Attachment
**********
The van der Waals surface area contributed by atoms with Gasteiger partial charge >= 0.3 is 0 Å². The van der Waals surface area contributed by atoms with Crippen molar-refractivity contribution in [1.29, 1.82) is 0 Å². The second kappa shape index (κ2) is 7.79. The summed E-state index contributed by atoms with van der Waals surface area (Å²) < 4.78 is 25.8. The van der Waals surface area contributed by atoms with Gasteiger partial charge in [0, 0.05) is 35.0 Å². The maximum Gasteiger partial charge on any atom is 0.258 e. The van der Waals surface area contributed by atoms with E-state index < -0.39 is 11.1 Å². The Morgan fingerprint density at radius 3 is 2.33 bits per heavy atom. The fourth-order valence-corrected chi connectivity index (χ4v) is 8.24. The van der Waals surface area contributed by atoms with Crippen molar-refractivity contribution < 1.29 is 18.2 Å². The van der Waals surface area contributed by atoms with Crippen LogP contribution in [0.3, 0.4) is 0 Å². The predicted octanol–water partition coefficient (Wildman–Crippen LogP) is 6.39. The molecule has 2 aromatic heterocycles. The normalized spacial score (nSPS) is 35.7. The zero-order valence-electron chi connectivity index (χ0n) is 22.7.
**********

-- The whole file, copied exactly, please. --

The van der Waals surface area contributed by atoms with Gasteiger partial charge >= 0.3 is 0 Å². The van der Waals surface area contributed by atoms with Crippen molar-refractivity contribution in [1.29, 1.82) is 0 Å². The second kappa shape index (κ2) is 7.79. The summed E-state index contributed by atoms with van der Waals surface area (Å²) < 4.78 is 25.8. The van der Waals surface area contributed by atoms with Gasteiger partial charge in [0, 0.05) is 35.0 Å². The maximum Gasteiger partial charge on any atom is 0.258 e. The van der Waals surface area contributed by atoms with E-state index < -0.39 is 11.1 Å². The Morgan fingerprint density at radius 3 is 2.33 bits per heavy atom. The fourth-order valence-corrected chi connectivity index (χ4v) is 8.24. The van der Waals surface area contributed by atoms with Crippen molar-refractivity contribution < 1.29 is 18.2 Å². The van der Waals surface area contributed by atoms with Crippen LogP contribution in [0.3, 0.4) is 0 Å². The predicted octanol–water partition coefficient (Wildman–Crippen LogP) is 6.39. The molecule has 2 aromatic heterocycles. The normalized spacial score (nSPS) is 35.7. The zero-order valence-electron chi connectivity index (χ0n) is 22.7.